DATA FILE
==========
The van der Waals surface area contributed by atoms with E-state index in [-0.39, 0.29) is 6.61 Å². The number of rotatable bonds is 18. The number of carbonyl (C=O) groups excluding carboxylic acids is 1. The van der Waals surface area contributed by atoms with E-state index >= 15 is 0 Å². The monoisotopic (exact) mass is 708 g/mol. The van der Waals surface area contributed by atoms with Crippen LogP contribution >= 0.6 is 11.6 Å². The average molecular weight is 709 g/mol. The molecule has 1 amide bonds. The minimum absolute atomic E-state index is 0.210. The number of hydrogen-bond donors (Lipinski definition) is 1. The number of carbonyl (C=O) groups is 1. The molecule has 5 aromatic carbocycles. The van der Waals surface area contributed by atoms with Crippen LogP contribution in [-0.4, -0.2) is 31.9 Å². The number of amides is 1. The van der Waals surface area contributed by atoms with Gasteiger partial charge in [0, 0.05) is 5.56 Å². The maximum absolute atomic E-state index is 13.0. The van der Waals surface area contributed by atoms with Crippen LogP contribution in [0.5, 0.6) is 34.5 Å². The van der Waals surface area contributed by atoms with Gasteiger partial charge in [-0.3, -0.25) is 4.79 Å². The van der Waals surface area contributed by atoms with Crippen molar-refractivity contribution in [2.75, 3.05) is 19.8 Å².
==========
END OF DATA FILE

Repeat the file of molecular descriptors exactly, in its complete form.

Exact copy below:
The van der Waals surface area contributed by atoms with E-state index in [-0.39, 0.29) is 6.61 Å². The number of rotatable bonds is 18. The number of carbonyl (C=O) groups excluding carboxylic acids is 1. The van der Waals surface area contributed by atoms with E-state index >= 15 is 0 Å². The monoisotopic (exact) mass is 708 g/mol. The van der Waals surface area contributed by atoms with Crippen LogP contribution >= 0.6 is 11.6 Å². The average molecular weight is 709 g/mol. The molecule has 1 amide bonds. The minimum absolute atomic E-state index is 0.210. The number of hydrogen-bond donors (Lipinski definition) is 1. The number of carbonyl (C=O) groups is 1. The molecule has 5 aromatic carbocycles. The van der Waals surface area contributed by atoms with Crippen LogP contribution in [-0.4, -0.2) is 31.9 Å². The number of amides is 1. The van der Waals surface area contributed by atoms with Gasteiger partial charge in [0, 0.05) is 5.56 Å². The maximum absolute atomic E-state index is 13.0. The van der Waals surface area contributed by atoms with Crippen LogP contribution in [0.5, 0.6) is 34.5 Å². The van der Waals surface area contributed by atoms with Gasteiger partial charge in [-0.3, -0.25) is 4.79 Å². The van der Waals surface area contributed by atoms with Crippen molar-refractivity contribution in [2.75, 3.05) is 19.8 Å².